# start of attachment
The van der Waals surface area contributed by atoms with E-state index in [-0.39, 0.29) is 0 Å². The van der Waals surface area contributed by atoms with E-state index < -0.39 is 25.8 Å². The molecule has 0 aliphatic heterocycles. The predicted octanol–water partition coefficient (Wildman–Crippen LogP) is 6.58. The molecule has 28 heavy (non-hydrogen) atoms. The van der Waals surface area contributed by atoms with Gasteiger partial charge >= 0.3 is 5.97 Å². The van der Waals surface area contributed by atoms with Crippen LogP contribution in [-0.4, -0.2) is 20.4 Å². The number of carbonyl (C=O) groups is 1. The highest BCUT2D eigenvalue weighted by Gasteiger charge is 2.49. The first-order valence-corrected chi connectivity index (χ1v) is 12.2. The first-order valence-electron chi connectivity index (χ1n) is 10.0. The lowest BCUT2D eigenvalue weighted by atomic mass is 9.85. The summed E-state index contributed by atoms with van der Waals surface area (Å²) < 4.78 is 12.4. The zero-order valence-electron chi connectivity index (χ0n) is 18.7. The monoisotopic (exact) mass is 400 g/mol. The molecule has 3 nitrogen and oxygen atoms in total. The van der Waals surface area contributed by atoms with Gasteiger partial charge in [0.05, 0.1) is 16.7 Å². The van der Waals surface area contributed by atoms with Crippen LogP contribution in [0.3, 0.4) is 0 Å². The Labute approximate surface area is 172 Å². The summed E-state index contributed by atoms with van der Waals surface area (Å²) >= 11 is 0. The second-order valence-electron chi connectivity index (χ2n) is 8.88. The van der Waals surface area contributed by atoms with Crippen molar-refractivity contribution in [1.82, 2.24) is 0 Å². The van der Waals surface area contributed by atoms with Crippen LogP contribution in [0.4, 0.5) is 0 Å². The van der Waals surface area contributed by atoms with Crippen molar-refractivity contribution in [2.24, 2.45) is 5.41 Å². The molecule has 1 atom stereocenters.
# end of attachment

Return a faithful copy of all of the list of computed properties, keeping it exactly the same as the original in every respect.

The van der Waals surface area contributed by atoms with E-state index in [-0.39, 0.29) is 0 Å². The van der Waals surface area contributed by atoms with E-state index < -0.39 is 25.8 Å². The molecule has 0 aliphatic heterocycles. The predicted octanol–water partition coefficient (Wildman–Crippen LogP) is 6.58. The molecule has 28 heavy (non-hydrogen) atoms. The van der Waals surface area contributed by atoms with Gasteiger partial charge >= 0.3 is 5.97 Å². The van der Waals surface area contributed by atoms with Crippen LogP contribution in [-0.4, -0.2) is 20.4 Å². The number of carbonyl (C=O) groups is 1. The highest BCUT2D eigenvalue weighted by Gasteiger charge is 2.49. The first-order valence-corrected chi connectivity index (χ1v) is 12.2. The first-order valence-electron chi connectivity index (χ1n) is 10.0. The lowest BCUT2D eigenvalue weighted by atomic mass is 9.85. The summed E-state index contributed by atoms with van der Waals surface area (Å²) < 4.78 is 12.4. The zero-order valence-electron chi connectivity index (χ0n) is 18.7. The monoisotopic (exact) mass is 400 g/mol. The molecule has 3 nitrogen and oxygen atoms in total. The van der Waals surface area contributed by atoms with Gasteiger partial charge in [0.05, 0.1) is 16.7 Å². The van der Waals surface area contributed by atoms with Crippen LogP contribution in [0.3, 0.4) is 0 Å². The Labute approximate surface area is 172 Å². The summed E-state index contributed by atoms with van der Waals surface area (Å²) >= 11 is 0. The second-order valence-electron chi connectivity index (χ2n) is 8.88. The van der Waals surface area contributed by atoms with Crippen molar-refractivity contribution in [1.82, 2.24) is 0 Å². The van der Waals surface area contributed by atoms with Crippen LogP contribution in [0.4, 0.5) is 0 Å². The van der Waals surface area contributed by atoms with Crippen molar-refractivity contribution in [2.24, 2.45) is 5.41 Å². The molecule has 1 atom stereocenters.